B2B and Social Media

18.03.2019
B2B and Social Media

There are different rules for Social Media in B2B than there are in B2C

Influencer marketing has long been there in the everyday lives of B2C advertisers. But how’s the situation in the B2B sector? Different rules apply here. Dr. Daniel Kostyra, Director Consulting, provides insights into how B2B companies should deal with the discipline in the B2B segment.

More and more influencer marketing came into relevance to marketers; it became integral part of the strategy of B2C companies.

In a study on the use of influencer marketing (conducted in November 2018 by the German Digital Economy Association (BVDW)), more than half of the companies surveyed stated that they were already using influencer marketing (59 %) to push their marketing success. A further 24 % are considering adding influencer marketing to their strategy mix. These results show that the young discipline has established and has outgrown its initial incubation - this can be said at least for B2C.

The situation in B2B, on the other hand looks different.

Why should a B2B company rely on influencers? What are the advantages and what measures can be implemented?

Influencers are opinion leaders. In the B2C world, the use of influencers pays off in terms of market reach. An Instagram post only influences a fraction of the recipients, but the reach makes it a valid business case.
For B2B companies, on the other hand, the relevant lever is the "effect" of the measures. There are fewer market participants that can be addressed. However, their purchasing decisions are much more complex, less impulsive and more fact-oriented. An influencer does additional persuasive work here if he lends credibility to the manufacturer's arguments with his experience. For this reason, cooperation with B2B influencers is not characterised by campaigns, but is characterised by a long-term relationship; one could therefore also call it brand ambassador. Typical measures would be byline articles on company-owned channels, interviews with product managers on influencer profiles, product tests or invitations to special training sessions.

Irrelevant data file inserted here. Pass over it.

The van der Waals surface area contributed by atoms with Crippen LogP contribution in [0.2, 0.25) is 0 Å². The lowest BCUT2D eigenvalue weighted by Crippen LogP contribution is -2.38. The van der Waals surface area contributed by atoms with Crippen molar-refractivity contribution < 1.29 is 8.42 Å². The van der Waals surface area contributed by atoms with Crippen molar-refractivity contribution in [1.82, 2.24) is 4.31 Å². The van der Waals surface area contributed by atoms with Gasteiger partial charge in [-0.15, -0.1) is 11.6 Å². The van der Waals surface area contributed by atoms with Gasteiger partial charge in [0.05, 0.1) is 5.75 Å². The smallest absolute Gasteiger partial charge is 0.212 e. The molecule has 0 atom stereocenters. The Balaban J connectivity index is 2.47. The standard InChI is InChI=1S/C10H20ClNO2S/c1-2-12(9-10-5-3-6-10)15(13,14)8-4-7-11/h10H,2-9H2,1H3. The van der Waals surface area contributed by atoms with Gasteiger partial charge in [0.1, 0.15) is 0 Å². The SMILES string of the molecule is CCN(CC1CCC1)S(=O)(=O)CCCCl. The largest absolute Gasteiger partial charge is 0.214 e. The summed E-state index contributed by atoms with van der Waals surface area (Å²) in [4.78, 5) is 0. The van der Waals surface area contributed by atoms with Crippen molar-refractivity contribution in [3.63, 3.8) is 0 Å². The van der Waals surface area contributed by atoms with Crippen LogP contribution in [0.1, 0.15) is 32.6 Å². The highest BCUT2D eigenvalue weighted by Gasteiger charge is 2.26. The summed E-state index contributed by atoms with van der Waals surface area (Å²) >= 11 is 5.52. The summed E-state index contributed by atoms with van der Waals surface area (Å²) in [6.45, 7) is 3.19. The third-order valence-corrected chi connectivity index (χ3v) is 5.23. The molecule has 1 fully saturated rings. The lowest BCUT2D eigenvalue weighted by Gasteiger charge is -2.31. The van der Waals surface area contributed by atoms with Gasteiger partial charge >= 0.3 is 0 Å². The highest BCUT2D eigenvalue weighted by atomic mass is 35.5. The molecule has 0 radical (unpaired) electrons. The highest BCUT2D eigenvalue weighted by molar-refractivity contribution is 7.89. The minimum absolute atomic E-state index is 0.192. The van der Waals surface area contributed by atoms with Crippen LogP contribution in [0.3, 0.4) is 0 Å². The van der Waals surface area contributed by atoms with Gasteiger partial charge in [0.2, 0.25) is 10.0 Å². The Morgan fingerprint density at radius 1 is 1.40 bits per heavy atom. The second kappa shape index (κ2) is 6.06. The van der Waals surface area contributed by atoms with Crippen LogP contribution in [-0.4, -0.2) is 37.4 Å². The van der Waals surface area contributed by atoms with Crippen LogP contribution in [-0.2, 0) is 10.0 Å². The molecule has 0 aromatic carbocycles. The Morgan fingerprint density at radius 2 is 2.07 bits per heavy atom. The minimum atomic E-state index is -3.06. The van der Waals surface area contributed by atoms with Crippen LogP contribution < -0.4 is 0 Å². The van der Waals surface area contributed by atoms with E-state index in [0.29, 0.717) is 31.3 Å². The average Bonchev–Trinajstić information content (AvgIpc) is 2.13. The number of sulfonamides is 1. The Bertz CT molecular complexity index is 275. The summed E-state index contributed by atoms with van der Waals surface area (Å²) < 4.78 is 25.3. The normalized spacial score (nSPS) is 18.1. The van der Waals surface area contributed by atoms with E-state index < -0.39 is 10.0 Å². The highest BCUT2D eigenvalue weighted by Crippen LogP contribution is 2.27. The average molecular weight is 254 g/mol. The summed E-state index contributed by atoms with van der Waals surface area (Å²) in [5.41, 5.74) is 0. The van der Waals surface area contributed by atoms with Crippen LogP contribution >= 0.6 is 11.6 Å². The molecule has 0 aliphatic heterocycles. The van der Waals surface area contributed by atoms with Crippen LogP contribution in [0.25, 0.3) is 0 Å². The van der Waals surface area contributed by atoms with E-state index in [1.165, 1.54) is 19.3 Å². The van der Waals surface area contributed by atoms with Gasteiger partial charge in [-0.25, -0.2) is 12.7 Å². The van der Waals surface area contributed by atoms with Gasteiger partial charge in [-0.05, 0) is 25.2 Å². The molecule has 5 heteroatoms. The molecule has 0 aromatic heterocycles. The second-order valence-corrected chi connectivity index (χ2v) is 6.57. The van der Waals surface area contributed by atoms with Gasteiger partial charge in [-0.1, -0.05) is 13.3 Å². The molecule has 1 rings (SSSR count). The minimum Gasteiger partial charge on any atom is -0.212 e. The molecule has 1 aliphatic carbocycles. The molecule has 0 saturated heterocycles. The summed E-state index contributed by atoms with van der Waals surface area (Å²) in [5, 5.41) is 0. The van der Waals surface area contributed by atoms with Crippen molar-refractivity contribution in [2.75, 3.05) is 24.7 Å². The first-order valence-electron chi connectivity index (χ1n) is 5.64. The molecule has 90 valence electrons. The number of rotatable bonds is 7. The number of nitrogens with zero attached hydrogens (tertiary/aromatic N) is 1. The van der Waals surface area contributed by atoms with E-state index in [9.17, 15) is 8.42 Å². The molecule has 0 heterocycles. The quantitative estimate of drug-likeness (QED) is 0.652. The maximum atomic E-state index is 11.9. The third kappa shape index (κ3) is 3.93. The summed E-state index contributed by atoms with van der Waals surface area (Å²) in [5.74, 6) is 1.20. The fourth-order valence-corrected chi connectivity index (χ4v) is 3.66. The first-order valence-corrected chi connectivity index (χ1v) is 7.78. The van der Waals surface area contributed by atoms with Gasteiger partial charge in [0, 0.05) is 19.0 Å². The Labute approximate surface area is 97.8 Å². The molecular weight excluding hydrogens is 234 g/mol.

What are the specific challenges in B2B influencer marketing compared to B2C?

Identifying a suitable influencer is the biggest hurdle. Many factors must be given considered here: Credibility, reputation of the influencer and fit to the brand and the product - usually for a complex niche market. In contrast to the B2C market, there are no large infl
encer networks for B2B companies; from which the companies could make suitable contacts available.

• How and where exactly do companies find B2B influencers?

Influencers in the B2B area are often their own customers, employees or business partners. Celebrities are rare. An example is Konny Reimann, who was one of the protagonists of the German TV show “Goodbye Germany”. He emigrated to the United States of America, where he renovated his new home and therefore became the voice for the screw manufacturer Spax. In B2B you need an open eye and the risk taking ability to address these people directly.

Which channels are suitable for B2B influencer marketing?

First and foremost, digital communication channels: Blogs and social networks (Twitter, LinkedIn, Xing, YouTube are a few to mention. However, the personal conversations of the influencer should not be underestimated. Word of mouth works for B2B as well as for B2C, but considerably fewer decision-makers need to be convinced. Trade fairs or training events, for example, are these types of channels.

LinkedIn is often referred to as hidden champion - for B2B influencer marketing and also for corporate influencers, i.e. own employees as influencers. What opportunities do companies have to act on platforms such as LinkedIn or Xing through their influencers?

As professional networks, LinkedIn and Xing are geared to B2B communication - both for influencers and for the companies themselves. Similar to other social networks, there is a news feed that is filled with articles and videos of your contacts – activity, well-networked influencers generate relevant reach through them.
However, this does not apply to all industries. Professionals from the medical or agricultural sectors, for example, are less represented on these networks than IT experts or engineers.

Can you give us a case for B2B influencer marketing?

Every year, Cisco calls on the IT industry to apply for a circle of committed, communicative and competent Cisco enthusiasts: The Cisco Champions. An important prerequisite for membership is one's own activity on the social networks. This creates the subsequent multiplier effect for Cisco. Members can hope for privileged contacts, special trainings or exclusive access to new products. And to satisfy the need for status, members can use the Cisco Champions badge in communication. If you want to get an impression of it, just look for #CiscoChampion on Twitter. Of course, there are also non-digital things - e.g. T-shirts.